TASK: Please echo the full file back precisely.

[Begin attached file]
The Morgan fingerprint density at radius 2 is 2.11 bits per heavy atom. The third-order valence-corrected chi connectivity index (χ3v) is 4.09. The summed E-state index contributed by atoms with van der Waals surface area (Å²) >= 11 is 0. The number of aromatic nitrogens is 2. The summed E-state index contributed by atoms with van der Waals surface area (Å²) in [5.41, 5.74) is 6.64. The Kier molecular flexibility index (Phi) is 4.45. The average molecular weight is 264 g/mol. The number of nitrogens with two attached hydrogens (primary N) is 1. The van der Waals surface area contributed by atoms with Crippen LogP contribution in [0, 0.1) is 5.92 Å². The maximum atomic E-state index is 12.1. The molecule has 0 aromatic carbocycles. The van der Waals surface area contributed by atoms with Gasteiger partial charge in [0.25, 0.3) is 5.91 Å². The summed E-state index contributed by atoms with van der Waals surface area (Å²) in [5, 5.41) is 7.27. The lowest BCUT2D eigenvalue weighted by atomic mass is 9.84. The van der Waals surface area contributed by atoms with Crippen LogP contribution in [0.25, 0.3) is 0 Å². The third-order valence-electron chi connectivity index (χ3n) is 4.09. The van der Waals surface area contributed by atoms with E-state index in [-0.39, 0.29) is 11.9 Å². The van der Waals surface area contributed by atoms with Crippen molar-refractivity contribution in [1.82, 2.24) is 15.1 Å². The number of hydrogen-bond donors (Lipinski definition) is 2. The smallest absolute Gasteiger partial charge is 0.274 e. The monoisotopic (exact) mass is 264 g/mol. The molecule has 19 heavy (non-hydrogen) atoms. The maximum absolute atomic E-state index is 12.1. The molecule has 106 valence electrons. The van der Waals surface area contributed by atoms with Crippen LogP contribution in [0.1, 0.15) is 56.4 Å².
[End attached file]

The Morgan fingerprint density at radius 2 is 2.11 bits per heavy atom. The third-order valence-corrected chi connectivity index (χ3v) is 4.09. The summed E-state index contributed by atoms with van der Waals surface area (Å²) >= 11 is 0. The number of aromatic nitrogens is 2. The summed E-state index contributed by atoms with van der Waals surface area (Å²) in [5.41, 5.74) is 6.64. The Kier molecular flexibility index (Phi) is 4.45. The average molecular weight is 264 g/mol. The number of nitrogens with two attached hydrogens (primary N) is 1. The van der Waals surface area contributed by atoms with Crippen LogP contribution in [0, 0.1) is 5.92 Å². The maximum atomic E-state index is 12.1. The molecule has 0 aromatic carbocycles. The van der Waals surface area contributed by atoms with Gasteiger partial charge in [0.25, 0.3) is 5.91 Å². The summed E-state index contributed by atoms with van der Waals surface area (Å²) in [5, 5.41) is 7.27. The lowest BCUT2D eigenvalue weighted by atomic mass is 9.84. The van der Waals surface area contributed by atoms with Crippen LogP contribution in [0.25, 0.3) is 0 Å². The third-order valence-electron chi connectivity index (χ3n) is 4.09. The van der Waals surface area contributed by atoms with E-state index in [-0.39, 0.29) is 11.9 Å². The van der Waals surface area contributed by atoms with Crippen molar-refractivity contribution in [1.82, 2.24) is 15.1 Å². The number of hydrogen-bond donors (Lipinski definition) is 2. The smallest absolute Gasteiger partial charge is 0.274 e. The monoisotopic (exact) mass is 264 g/mol. The molecule has 19 heavy (non-hydrogen) atoms. The maximum absolute atomic E-state index is 12.1. The molecule has 106 valence electrons. The van der Waals surface area contributed by atoms with Crippen LogP contribution in [0.1, 0.15) is 56.4 Å².